We are ma’aminim bnei ma’aminim, and we know that it’s really Hashem Who pulls the strings
was an ordinary Sunday, 15 Teves 5779, when we received the gift called Alta. It had been six years since our first child had been born, and now we found ourselves in St. Mary’s Hospital in Manchester, England, hoping desperately that this time we would return home with a baby. Then the doctor came out to me with an inscrutable expression and gave me the bad news. “You have a baby who is alive, but she isn’t breathing on her own and she will not live, Mr. Fixsler. Get used to the idea, and update your wife.”
I stood there in the cold corridor, alone, and I burst into tears. But I didn’t have much time to cry, because I had to break the news to my wife. Before I could do that though, I was called for a meeting with some of the senior doctors, who explained to me how serious the situation was. They didn’t even give me time to absorb what was happening. They just wanted me to agree to disconnect the life-support machines, because as far as they were concerned, it was a waste of our time.
I very gently shared the news with my wife. She looked at me with tears in her eyes and said, “Avremy, promise me that you won’t give up on the baby. Promise me that we’ll take her home at any cost and in any situation, because that is what I want. This is my child.” This is the strength of a Jewish mother.
She was the one who put me in the right frame of mind, and reminded me why we were in this world. There, in the room, I promised her that I would turn over the world to take Alta home.
That was the beginning of an excruciating journey that took three years. Three years of hope, three years of tears, three years during which we wanted only one thing: to take Alta home alive! We fought the battle of Hashem, but also the battle of regular parents who just wanted their child.
Those three years seemed like an eternity, and for us, they will never end. After all the suffering, the decree was cast. We fought hard, enduring nine complicated court cases that cost a fortune of money, but a heartless judge decided that our Alta didn’t have the right to live.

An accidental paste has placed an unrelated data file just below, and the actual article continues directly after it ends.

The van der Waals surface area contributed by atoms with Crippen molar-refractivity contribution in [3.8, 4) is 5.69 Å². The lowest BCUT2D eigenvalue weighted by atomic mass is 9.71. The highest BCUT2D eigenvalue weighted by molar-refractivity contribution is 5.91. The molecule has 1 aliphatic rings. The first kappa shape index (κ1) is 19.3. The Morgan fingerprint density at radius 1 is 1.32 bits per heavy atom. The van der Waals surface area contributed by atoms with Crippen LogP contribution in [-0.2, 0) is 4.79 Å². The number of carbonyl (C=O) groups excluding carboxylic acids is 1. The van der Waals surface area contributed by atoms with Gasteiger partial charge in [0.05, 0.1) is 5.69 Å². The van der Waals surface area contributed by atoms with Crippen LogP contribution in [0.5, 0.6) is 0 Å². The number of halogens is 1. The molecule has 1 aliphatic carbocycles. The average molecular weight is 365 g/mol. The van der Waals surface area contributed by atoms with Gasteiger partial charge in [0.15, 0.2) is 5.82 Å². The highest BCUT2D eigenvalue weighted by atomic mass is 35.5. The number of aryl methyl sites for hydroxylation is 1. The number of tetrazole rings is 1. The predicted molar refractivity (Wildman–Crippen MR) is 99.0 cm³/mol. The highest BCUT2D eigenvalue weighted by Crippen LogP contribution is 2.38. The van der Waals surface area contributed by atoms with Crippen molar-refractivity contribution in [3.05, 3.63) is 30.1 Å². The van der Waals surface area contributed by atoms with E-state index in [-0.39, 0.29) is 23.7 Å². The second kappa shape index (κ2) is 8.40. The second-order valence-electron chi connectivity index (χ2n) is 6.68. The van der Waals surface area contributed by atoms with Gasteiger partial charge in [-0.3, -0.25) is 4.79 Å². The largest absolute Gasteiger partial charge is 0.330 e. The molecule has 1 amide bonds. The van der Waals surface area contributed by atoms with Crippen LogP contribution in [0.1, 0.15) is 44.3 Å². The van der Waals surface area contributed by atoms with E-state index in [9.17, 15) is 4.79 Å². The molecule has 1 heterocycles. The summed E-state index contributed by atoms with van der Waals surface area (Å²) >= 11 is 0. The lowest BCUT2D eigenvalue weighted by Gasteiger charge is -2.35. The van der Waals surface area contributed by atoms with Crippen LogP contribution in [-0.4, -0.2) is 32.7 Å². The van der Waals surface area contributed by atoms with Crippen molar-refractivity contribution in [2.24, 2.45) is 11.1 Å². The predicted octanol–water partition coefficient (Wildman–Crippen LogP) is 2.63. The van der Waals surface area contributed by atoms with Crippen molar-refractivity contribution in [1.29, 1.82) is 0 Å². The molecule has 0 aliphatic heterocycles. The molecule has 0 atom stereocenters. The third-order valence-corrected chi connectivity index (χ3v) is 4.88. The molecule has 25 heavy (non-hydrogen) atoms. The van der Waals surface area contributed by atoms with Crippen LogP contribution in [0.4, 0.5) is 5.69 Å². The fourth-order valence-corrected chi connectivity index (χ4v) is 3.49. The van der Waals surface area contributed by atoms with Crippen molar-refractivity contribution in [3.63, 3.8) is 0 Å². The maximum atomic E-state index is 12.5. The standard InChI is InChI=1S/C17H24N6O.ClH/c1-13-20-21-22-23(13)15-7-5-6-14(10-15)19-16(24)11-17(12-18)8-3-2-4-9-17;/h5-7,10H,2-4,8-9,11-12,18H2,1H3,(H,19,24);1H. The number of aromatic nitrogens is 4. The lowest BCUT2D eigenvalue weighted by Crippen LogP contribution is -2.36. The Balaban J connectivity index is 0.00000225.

ut we are ma’aminim bnei ma’aminim, and we know that it’s really Hashem Who pulls the strings.
On 13 Cheshvan 5782, in front of our eyes, with a minyan of Yidden in the room, the doctor and nurse walked in and simply switched off the life-support equipment. They didn’t look at us and didn’t say a word. There was no apology, not even a glance. I cannot describe what we felt then.
As I write these lines, my tears are dripping onto the keyboard. There was a feeling of humiliation that we, as parents, couldn’t do the minimal act of protecting our child. A feeling of failure. But we also understood that it’s all from Hashem.
With tears in my eyes, I declared to all the Yidden who were there, and I spoke to Alta — to whom I spoke a lot — I told her that it was Monday, the week of Parshas Vayeira, which retells the episode of Akeidas Yitzchak. There are no coincidences in the world. My name is Avraham, and HaKadosh Baruch Hu asked me for my dear daughter Alta, my Alta whom I loved, as a korban. And from that moment, I gave Alta to HaKadosh Baruch Hu. I accepted that whatever would happen to her was in His Hands.
Alta fought for her life for a few more hours, and her soul departed with Echad. The people in the room at the time related that they clearly sensed something lofty and holy at that moment.
endured the levayah, and then it was all over. But for us, Alta’s parents, it was just the beginning of the pain, the emptiness. We no longer felt that intimate partnership that we previously felt with HaKadosh Baruch Hu.
It’s months later, and I still wake up from vivid dreams, perspiring, sure that I took Alta out of the hospital while she was alive. These are things that become harder — they don’t become easier.
I travel the world to tell over Alta’s story, because the chizuk that I offer to others gives me chizuk as well. The emunah that we absorbed as children accompanies us. So does the knowledge that we tried to do everything we possibly could for Alta. That is the real nechamah — that is the balm to our souls.
Dear parents, I ask you, for the aliyah of the neshamah of Alta bas Avraham, invest in your child, even if he is different from what you expected. Or, reverse your approach to parenting, and let go of your expectations. Invest, and appreciate the gift that HaKadosh Baruch Hu granted you. Our job is not to succeed. Our job as parents is to try our hardest, and to invest the maximum in our children, even when it is hard for us — primarily when it is hard for us.
Parents of special children: Know that you have the privilege of being chosen and trusted by HaKadosh Baruch Hu. Take pride in your child, and take pride in your job in this world, and in the bond that is forged between you and the third Partner: HaKadosh Baruch Hu.
Avraham Fixsler lost the fight to keep his two-year-old daughter on life support when a British court determined the switches be turned off. He can be contacted through Mishpacha.
(Originally featured in Mishpacha, Issue 929)
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